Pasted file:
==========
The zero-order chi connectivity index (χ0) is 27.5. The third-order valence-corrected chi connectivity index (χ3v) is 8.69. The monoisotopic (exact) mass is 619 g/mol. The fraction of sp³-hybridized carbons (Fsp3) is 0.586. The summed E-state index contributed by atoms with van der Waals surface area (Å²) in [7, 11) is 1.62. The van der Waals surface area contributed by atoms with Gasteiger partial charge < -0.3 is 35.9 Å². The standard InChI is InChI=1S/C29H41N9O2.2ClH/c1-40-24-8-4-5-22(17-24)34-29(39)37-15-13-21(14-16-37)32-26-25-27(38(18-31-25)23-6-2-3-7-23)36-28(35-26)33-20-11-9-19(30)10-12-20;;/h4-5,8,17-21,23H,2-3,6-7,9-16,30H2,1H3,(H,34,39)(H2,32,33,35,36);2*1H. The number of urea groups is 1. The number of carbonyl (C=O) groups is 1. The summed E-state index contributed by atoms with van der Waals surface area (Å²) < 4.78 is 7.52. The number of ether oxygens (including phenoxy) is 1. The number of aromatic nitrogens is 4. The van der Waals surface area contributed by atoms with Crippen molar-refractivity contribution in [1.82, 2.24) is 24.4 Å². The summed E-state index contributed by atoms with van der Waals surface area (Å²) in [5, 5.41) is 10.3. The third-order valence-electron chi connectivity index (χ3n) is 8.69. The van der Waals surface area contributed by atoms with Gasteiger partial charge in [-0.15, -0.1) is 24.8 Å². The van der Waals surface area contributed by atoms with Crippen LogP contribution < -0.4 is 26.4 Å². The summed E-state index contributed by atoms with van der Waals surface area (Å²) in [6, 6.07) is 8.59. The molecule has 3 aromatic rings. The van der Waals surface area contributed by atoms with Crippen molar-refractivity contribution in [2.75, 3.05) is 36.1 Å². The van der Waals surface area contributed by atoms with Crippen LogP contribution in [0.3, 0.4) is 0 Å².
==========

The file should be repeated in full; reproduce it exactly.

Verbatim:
The zero-order chi connectivity index (χ0) is 27.5. The third-order valence-corrected chi connectivity index (χ3v) is 8.69. The monoisotopic (exact) mass is 619 g/mol. The fraction of sp³-hybridized carbons (Fsp3) is 0.586. The summed E-state index contributed by atoms with van der Waals surface area (Å²) in [7, 11) is 1.62. The van der Waals surface area contributed by atoms with Gasteiger partial charge < -0.3 is 35.9 Å². The standard InChI is InChI=1S/C29H41N9O2.2ClH/c1-40-24-8-4-5-22(17-24)34-29(39)37-15-13-21(14-16-37)32-26-25-27(38(18-31-25)23-6-2-3-7-23)36-28(35-26)33-20-11-9-19(30)10-12-20;;/h4-5,8,17-21,23H,2-3,6-7,9-16,30H2,1H3,(H,34,39)(H2,32,33,35,36);2*1H. The number of urea groups is 1. The number of carbonyl (C=O) groups is 1. The summed E-state index contributed by atoms with van der Waals surface area (Å²) < 4.78 is 7.52. The number of ether oxygens (including phenoxy) is 1. The number of aromatic nitrogens is 4. The van der Waals surface area contributed by atoms with Crippen molar-refractivity contribution in [1.82, 2.24) is 24.4 Å². The summed E-state index contributed by atoms with van der Waals surface area (Å²) in [5, 5.41) is 10.3. The third-order valence-electron chi connectivity index (χ3n) is 8.69. The van der Waals surface area contributed by atoms with Gasteiger partial charge in [-0.15, -0.1) is 24.8 Å². The van der Waals surface area contributed by atoms with Crippen LogP contribution < -0.4 is 26.4 Å². The summed E-state index contributed by atoms with van der Waals surface area (Å²) in [6, 6.07) is 8.59. The molecule has 3 aromatic rings. The van der Waals surface area contributed by atoms with Crippen molar-refractivity contribution in [2.75, 3.05) is 36.1 Å². The van der Waals surface area contributed by atoms with Crippen LogP contribution in [0.3, 0.4) is 0 Å².